New analysis of government data finds burning wood for electricity will undermine Clean Power Plan

PELHAM, Massachusetts. The Senate energy bill (S. 2012) includes a biomass provision that would add 620 million metric tonnes** of carbon pollution to the atmosphere over a dozen years, according to a new analysis by the Partnership for Policy Integrity (PFPI). The organization, an environmental nonprofit, used Energy Information Administration (EIA) projections to make its calculations.  S. 2012 would classify the combustion of trees and other biomass for electricity generation as “carbon neutral,” or pollution free.

“Biomass power plants emit more carbon pollution per megawatt-hour than coal plants, and offsetting those emissions takes decades,” said Dr. Mary Booth, Director of the Partnership for Policy Integrity and author of the white paper. “The energy bill biomass loophole is See-No-Evil climate science because it ignores the millions of tons of pollution from burning wood for energy.”

PFPI’s white paper, “Classifying biomass as carbon neutral increases greenhouse gas and air pollution emissions under the Clean Power Plan” compared EIA scenarios for power sector buildout under the Clean Power Plan in which the CPP counts emissions from biomass combustion, or, in which biomass is classified as “carbon neutral” and bioenergy carbon pollution is ignored.  

The EIA projects that electricity generation from biomass will nearly triple if the Clean Power Plan treats biomass as carbon neutral.  Rather than displacing coal, greater biomass use displaces solar energy under the “carbon neutral” policy, with deployment of solar photovoltaic capacity 21 percent higher when biomass carbon pollution counts. The carbon neutral policy would lead to an additional 620 million metric tonnes of carbon dioxide emitted from the power sector by 2030, the target year for achieving emission reduction goals under the Clean Power Plan.  

Other findings:

  • Greater bioenergy use under the carbon neutral scenario increases particulate matter (soot) and smog-forming pollution by hundreds of thousands of tons.
  • Higher demand for biomass would require wood equivalent to clear cutting 6 – 8 million acres of forests.
  • Classifying bioenergy as carbon neutral does not assist industrial facilities like papermills – the scenarios show the same amount of bioenergy use by the industrial sector under the scenario where biomass carbon counts, and the carbon neutral scenario.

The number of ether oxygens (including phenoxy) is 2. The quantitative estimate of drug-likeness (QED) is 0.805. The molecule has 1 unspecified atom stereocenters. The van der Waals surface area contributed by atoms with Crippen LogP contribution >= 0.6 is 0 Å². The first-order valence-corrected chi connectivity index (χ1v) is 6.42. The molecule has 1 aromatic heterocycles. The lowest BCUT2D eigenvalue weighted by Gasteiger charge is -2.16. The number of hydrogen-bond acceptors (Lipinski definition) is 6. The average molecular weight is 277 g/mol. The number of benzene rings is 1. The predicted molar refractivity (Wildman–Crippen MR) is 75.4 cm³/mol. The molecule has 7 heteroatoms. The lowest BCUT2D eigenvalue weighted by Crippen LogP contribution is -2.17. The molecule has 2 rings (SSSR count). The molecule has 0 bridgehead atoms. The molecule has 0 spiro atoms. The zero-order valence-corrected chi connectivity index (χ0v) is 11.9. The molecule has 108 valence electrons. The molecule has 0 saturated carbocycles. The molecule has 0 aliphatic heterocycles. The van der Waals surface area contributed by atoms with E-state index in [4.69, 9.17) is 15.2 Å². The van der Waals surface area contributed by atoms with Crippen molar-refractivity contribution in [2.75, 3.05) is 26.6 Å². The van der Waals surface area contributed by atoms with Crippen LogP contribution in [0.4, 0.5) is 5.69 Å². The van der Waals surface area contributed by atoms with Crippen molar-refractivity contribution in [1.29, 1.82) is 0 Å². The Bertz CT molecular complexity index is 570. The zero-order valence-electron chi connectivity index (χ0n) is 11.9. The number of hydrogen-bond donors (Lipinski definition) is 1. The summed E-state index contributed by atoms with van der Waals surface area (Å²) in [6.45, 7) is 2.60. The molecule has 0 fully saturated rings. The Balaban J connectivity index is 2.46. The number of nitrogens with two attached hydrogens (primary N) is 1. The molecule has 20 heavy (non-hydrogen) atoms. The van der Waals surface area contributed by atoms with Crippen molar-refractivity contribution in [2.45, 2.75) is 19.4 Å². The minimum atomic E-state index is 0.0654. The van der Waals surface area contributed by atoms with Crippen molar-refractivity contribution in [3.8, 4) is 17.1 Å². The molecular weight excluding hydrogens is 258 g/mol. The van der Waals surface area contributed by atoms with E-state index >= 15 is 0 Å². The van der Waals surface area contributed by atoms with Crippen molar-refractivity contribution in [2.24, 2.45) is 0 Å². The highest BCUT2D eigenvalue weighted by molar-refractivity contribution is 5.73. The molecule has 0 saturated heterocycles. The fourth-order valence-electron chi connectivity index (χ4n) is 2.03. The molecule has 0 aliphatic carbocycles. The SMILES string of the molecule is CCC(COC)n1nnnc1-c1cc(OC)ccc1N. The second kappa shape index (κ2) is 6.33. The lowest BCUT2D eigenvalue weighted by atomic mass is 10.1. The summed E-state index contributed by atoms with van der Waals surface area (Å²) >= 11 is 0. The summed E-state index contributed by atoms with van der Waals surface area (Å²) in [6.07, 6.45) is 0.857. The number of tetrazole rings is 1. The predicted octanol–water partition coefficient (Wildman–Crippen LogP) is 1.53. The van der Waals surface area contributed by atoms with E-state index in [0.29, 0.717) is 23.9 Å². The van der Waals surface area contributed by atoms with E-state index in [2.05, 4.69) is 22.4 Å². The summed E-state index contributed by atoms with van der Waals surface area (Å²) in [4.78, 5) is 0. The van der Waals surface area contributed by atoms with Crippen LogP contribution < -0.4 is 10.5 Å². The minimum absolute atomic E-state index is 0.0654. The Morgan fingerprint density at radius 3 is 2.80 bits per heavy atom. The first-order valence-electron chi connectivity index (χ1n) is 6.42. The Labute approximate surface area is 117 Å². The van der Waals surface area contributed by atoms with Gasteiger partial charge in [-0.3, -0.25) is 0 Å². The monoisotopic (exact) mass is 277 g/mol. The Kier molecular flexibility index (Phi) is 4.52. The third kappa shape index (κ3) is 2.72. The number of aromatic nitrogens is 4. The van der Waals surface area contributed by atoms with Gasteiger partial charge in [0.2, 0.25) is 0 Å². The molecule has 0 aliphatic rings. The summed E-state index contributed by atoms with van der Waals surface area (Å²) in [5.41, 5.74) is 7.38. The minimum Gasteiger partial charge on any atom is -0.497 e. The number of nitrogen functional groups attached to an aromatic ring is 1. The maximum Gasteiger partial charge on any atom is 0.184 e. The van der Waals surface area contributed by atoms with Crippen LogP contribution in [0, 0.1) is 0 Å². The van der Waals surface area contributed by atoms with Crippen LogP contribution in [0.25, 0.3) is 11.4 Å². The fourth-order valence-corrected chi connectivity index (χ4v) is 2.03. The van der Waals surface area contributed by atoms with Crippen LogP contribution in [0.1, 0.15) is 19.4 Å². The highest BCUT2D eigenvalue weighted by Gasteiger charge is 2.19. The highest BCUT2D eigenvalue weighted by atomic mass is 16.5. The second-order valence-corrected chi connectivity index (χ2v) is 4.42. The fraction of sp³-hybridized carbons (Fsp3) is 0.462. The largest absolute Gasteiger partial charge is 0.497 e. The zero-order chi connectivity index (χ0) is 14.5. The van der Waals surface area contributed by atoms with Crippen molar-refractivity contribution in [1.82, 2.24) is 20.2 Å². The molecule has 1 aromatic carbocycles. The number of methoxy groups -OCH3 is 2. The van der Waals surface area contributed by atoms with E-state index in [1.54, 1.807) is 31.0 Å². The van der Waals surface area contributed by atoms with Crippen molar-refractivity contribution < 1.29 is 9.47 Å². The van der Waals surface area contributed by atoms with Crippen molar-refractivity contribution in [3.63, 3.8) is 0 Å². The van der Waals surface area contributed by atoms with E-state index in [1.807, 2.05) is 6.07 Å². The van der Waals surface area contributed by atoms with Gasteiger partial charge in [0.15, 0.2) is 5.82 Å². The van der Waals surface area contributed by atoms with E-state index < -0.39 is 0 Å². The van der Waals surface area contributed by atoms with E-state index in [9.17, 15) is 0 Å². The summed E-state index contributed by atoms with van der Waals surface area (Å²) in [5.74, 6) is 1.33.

“It is unfathomable that Congress would legislate science to allow 620 mmt more carbon pollution into the atmosphere while thermometers hit a record high for the third year in a row,” noted Booth. "We can't fight climate change by burning up the forest carbon sink."

Senators hope to reconcile its bill with House legislation for consideration have a final bill after Congress returns on November 15.


** EIA describes its “Policy with biomass carbon dioxide” scenario (labeled in our report as the “carbon counts” scenario) as “The proposed Clean Power Plan assuming the emission rate for biomass fuel is 195 pounds carbon dioxide per million Btu, as assumed by the U.S. Environmental Protection Agency in its Regulatory Impact Analysis, in place of the U.S. Energy Information Administration’s Reference case assumption that biomass is carbon neutral.”


It turns out, however, that although the modeling conducted to generate the EIA numbers did count biomass emissions for this scenario, the agency actually did not include biomass carbon dioxide in its output tables. Critically, there was no disclaimer explaining this adjustment in the data EIA provides for download, which we used for our analysis.


The adjustment means there is a smaller difference in the fossil fuel carbon emissions between the scenarios than what we originally calculated – but the estimate of the difference in biomass emissions doesn’t change.  We had calculated 375 mmt of fossil emissions (this is the total of 830 mmt, minus the 455 mmt of additional biomass emissions); with the adjustment, the difference in fossil emissions is 165 mmt, the difference in biomass emissions is still 455 mmt, for a total of 620 mmt additional emissions under the biomass carbon neutral scenario.  The whitepaper has been amended throughout to reflect this change.